10:55

What was that point in clause 26 that has a maximum limit attached to it? The question that I put to the other panel was: if you accept the logic of that—and I think from the indication that you gave, Nick, you certainly don't accept the logic or the need for that, because it's not required under WTO rules—and if it does get through, then surely it needs to have a minimum as well then. Because if you haven't got a minimum, where does the max sit? You just create a bigger differential between—

It's a really interesting point, and under CAP legislation—and I know it's not popular, and we'd be the first people to criticise a great deal of CAP legislation—there are minimums and maximums set for what you can pay for x, y and z—area-based payments or less favoured area payments, et cetera. There are thresholds, and if you go over those thresholds, you're either not allowed to, but if you do, you have to justify it within set criteria that are set out in detailed legislation. Again, this is a skeleton of something that means that proper scrutiny of whether, indeed, you should or shouldn't have a minimum or what is an appropriate minimum—. It doesn't allow for that scrutiny because it's such a thin skeleton, if you like.

And I do take that point, but I will take it on again to a point that, if you accept that they're going to put the max in, you definitely have to have a minimum in it as well.

I think the position that we would suggest is that, rather than trying to jiggle around with the WTO requirements, which are for other purposes, what we need to have within the Bill for both Wales and for England is a must that Ministers should have a multi-annual financial framework for the policy. Because, at the moment, we know that we have a commitment to 2022; we've got the Bew review looking at how that's split between the four bits of the United Kingdom, but there's no commitment beyond that. So, all of this may perhaps—. They don't have to spend anything.

So, rather than put it into the clause that deals with something that is about our relationship with the WTO and the UK as a member state of the WTO, in that respect, and therefore we need a UK framework for that to operate so that Wales can do what it wants to do within the heading that's there, there should be, within the Bill, a commitment that Ministers have to have a multi-annual financial framework for the period of time—for five or seven years ahead. That's the better way to deal with the issue, I think, that you're addressing.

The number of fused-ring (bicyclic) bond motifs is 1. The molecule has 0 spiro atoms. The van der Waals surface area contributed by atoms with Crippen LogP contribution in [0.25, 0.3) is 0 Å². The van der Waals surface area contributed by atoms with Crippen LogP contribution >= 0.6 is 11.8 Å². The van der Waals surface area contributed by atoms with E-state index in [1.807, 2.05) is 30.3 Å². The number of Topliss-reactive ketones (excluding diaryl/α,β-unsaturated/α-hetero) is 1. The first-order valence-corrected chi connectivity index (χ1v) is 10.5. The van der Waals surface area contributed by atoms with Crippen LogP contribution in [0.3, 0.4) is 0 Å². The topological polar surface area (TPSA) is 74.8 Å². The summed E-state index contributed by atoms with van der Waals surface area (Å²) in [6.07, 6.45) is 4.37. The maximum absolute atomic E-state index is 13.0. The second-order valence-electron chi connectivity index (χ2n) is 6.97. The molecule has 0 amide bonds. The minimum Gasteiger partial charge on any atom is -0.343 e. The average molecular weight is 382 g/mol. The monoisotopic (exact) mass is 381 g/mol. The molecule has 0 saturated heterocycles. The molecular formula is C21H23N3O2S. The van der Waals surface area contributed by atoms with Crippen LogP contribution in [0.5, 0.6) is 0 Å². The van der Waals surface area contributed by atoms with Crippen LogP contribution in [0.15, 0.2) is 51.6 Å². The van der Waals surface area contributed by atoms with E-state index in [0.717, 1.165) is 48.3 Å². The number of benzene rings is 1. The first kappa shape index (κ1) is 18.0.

Taking it on to the point about the review the UK Government have announced into funding—obviously, they've committed not to deliver in Barnett—would those types of recommendations be within the remit of that review group that they've set up?

Not yet—no, I don't think they are. They've only got to look at the end of the commitment already given; so they're not required to look beyond that. We've certainly said that they should be and they should have a remit to say how future funding should be split between the four parts of the United Kingdom and how a multi-annual framework should play out in those parts of the UK.

The interesting thing there is we're talking about a UK framework or multi-annual funding, but Scotland's not included within the provisions of this Bill. So, that, I think, should be noted as a risk for Wales, because the relationship between, or the baseline, if you like, in terms of policy for agriculture would be different in Scotland, and they're not on the same journey. We should just be conscious about what the implications of that might be and how that may affect decisions around funding or the approach that DEFRA or the UK Government may decide to take in terms of future policy. While it's not implicit within the Bill at this point in time, we shouldn't overestimate the impact that politics is having on the direction that the Bill is taking.

11:00

That is an important one, it's a political choice to put an option in the Bill, rather than a block coming into the Bill.

Absolutely, and I know there are calls to include the provisions for Scotland in the Bill and there are amendments to that effect. Who knows how that might end up? But, we should be conscious of what the implications of not having Scotland on the same journey as the rest of the UK are. That, I feel, leaves Wales in a slightly more vulnerable position.